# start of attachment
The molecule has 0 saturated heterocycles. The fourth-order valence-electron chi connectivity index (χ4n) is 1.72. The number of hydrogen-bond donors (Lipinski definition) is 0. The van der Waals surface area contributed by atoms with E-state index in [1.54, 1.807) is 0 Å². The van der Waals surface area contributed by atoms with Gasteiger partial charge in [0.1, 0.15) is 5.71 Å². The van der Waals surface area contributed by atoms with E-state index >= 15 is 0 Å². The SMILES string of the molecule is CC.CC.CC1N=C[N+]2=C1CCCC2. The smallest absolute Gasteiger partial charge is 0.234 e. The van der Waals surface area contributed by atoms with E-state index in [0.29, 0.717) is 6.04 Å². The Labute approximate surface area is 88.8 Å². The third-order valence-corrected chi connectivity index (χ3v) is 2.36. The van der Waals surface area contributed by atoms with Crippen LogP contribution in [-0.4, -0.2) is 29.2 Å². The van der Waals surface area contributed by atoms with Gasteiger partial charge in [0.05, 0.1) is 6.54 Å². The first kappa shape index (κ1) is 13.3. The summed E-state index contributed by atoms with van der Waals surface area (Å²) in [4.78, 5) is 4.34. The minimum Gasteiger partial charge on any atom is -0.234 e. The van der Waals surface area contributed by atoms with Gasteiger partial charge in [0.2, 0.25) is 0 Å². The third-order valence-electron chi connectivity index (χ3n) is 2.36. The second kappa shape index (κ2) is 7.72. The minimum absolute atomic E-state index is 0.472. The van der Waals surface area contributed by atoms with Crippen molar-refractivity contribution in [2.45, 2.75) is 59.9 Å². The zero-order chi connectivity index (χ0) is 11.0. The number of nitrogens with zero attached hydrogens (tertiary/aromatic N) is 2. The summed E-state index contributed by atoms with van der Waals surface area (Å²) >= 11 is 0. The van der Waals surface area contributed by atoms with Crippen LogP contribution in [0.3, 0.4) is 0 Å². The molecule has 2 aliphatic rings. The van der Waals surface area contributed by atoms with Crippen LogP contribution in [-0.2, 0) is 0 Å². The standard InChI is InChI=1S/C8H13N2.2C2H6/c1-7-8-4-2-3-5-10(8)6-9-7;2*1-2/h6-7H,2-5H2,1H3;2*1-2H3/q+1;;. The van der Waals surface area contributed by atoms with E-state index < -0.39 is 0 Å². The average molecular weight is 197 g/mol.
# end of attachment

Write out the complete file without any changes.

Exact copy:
The molecule has 0 saturated heterocycles. The fourth-order valence-electron chi connectivity index (χ4n) is 1.72. The number of hydrogen-bond donors (Lipinski definition) is 0. The van der Waals surface area contributed by atoms with E-state index in [1.54, 1.807) is 0 Å². The van der Waals surface area contributed by atoms with Gasteiger partial charge in [0.1, 0.15) is 5.71 Å². The van der Waals surface area contributed by atoms with E-state index >= 15 is 0 Å². The SMILES string of the molecule is CC.CC.CC1N=C[N+]2=C1CCCC2. The smallest absolute Gasteiger partial charge is 0.234 e. The van der Waals surface area contributed by atoms with E-state index in [0.29, 0.717) is 6.04 Å². The Labute approximate surface area is 88.8 Å². The third-order valence-corrected chi connectivity index (χ3v) is 2.36. The van der Waals surface area contributed by atoms with Crippen LogP contribution in [-0.4, -0.2) is 29.2 Å². The van der Waals surface area contributed by atoms with Gasteiger partial charge in [0.05, 0.1) is 6.54 Å². The first kappa shape index (κ1) is 13.3. The summed E-state index contributed by atoms with van der Waals surface area (Å²) in [4.78, 5) is 4.34. The minimum Gasteiger partial charge on any atom is -0.234 e. The van der Waals surface area contributed by atoms with Gasteiger partial charge in [0.2, 0.25) is 0 Å². The third-order valence-electron chi connectivity index (χ3n) is 2.36. The second kappa shape index (κ2) is 7.72. The minimum absolute atomic E-state index is 0.472. The van der Waals surface area contributed by atoms with Crippen molar-refractivity contribution in [2.45, 2.75) is 59.9 Å². The zero-order chi connectivity index (χ0) is 11.0. The number of nitrogens with zero attached hydrogens (tertiary/aromatic N) is 2. The summed E-state index contributed by atoms with van der Waals surface area (Å²) >= 11 is 0. The van der Waals surface area contributed by atoms with Crippen LogP contribution in [0.3, 0.4) is 0 Å². The molecule has 2 aliphatic rings. The van der Waals surface area contributed by atoms with Crippen LogP contribution in [-0.2, 0) is 0 Å². The standard InChI is InChI=1S/C8H13N2.2C2H6/c1-7-8-4-2-3-5-10(8)6-9-7;2*1-2/h6-7H,2-5H2,1H3;2*1-2H3/q+1;;. The van der Waals surface area contributed by atoms with E-state index < -0.39 is 0 Å². The average molecular weight is 197 g/mol.